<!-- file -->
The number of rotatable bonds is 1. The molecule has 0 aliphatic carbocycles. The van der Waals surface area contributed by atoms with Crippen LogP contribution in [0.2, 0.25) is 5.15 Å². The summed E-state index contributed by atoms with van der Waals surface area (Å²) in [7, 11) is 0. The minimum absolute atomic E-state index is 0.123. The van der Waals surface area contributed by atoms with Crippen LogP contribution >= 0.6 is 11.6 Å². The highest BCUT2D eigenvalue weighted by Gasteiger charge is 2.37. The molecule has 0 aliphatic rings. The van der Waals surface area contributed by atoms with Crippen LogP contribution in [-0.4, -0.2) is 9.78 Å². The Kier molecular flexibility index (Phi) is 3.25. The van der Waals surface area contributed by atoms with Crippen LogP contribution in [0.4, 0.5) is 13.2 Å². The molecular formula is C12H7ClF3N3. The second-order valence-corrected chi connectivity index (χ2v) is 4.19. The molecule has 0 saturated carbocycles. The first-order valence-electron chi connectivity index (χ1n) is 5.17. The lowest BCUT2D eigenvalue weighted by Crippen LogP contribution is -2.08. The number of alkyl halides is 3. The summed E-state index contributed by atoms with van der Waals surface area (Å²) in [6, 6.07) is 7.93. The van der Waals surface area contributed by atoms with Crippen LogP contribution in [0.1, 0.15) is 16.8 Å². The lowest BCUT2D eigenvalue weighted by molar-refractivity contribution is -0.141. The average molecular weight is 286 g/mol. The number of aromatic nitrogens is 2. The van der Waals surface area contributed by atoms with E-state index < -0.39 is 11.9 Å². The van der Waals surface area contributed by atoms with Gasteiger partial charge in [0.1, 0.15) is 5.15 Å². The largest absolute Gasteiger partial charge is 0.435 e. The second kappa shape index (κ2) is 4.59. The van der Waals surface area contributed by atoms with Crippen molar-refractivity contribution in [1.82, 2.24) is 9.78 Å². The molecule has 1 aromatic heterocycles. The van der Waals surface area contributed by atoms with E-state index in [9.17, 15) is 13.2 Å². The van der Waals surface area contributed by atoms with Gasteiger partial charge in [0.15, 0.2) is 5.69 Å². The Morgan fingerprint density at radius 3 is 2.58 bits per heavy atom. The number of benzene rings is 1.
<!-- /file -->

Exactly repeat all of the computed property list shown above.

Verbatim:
The number of rotatable bonds is 1. The molecule has 0 aliphatic carbocycles. The van der Waals surface area contributed by atoms with Crippen LogP contribution in [0.2, 0.25) is 5.15 Å². The summed E-state index contributed by atoms with van der Waals surface area (Å²) in [7, 11) is 0. The minimum absolute atomic E-state index is 0.123. The van der Waals surface area contributed by atoms with Crippen LogP contribution >= 0.6 is 11.6 Å². The highest BCUT2D eigenvalue weighted by Gasteiger charge is 2.37. The molecule has 0 aliphatic rings. The van der Waals surface area contributed by atoms with Crippen LogP contribution in [-0.4, -0.2) is 9.78 Å². The Kier molecular flexibility index (Phi) is 3.25. The van der Waals surface area contributed by atoms with Crippen LogP contribution in [0.4, 0.5) is 13.2 Å². The molecular formula is C12H7ClF3N3. The second-order valence-corrected chi connectivity index (χ2v) is 4.19. The molecule has 0 saturated carbocycles. The first-order valence-electron chi connectivity index (χ1n) is 5.17. The lowest BCUT2D eigenvalue weighted by Crippen LogP contribution is -2.08. The number of alkyl halides is 3. The summed E-state index contributed by atoms with van der Waals surface area (Å²) in [6, 6.07) is 7.93. The van der Waals surface area contributed by atoms with Crippen LogP contribution in [0.1, 0.15) is 16.8 Å². The lowest BCUT2D eigenvalue weighted by molar-refractivity contribution is -0.141. The average molecular weight is 286 g/mol. The number of aromatic nitrogens is 2. The van der Waals surface area contributed by atoms with E-state index < -0.39 is 11.9 Å². The van der Waals surface area contributed by atoms with Gasteiger partial charge in [0.1, 0.15) is 5.15 Å². The largest absolute Gasteiger partial charge is 0.435 e. The second kappa shape index (κ2) is 4.59. The van der Waals surface area contributed by atoms with Crippen molar-refractivity contribution in [1.82, 2.24) is 9.78 Å². The molecule has 1 aromatic heterocycles. The van der Waals surface area contributed by atoms with E-state index in [9.17, 15) is 13.2 Å². The van der Waals surface area contributed by atoms with Gasteiger partial charge in [0.15, 0.2) is 5.69 Å². The Morgan fingerprint density at radius 3 is 2.58 bits per heavy atom. The number of benzene rings is 1.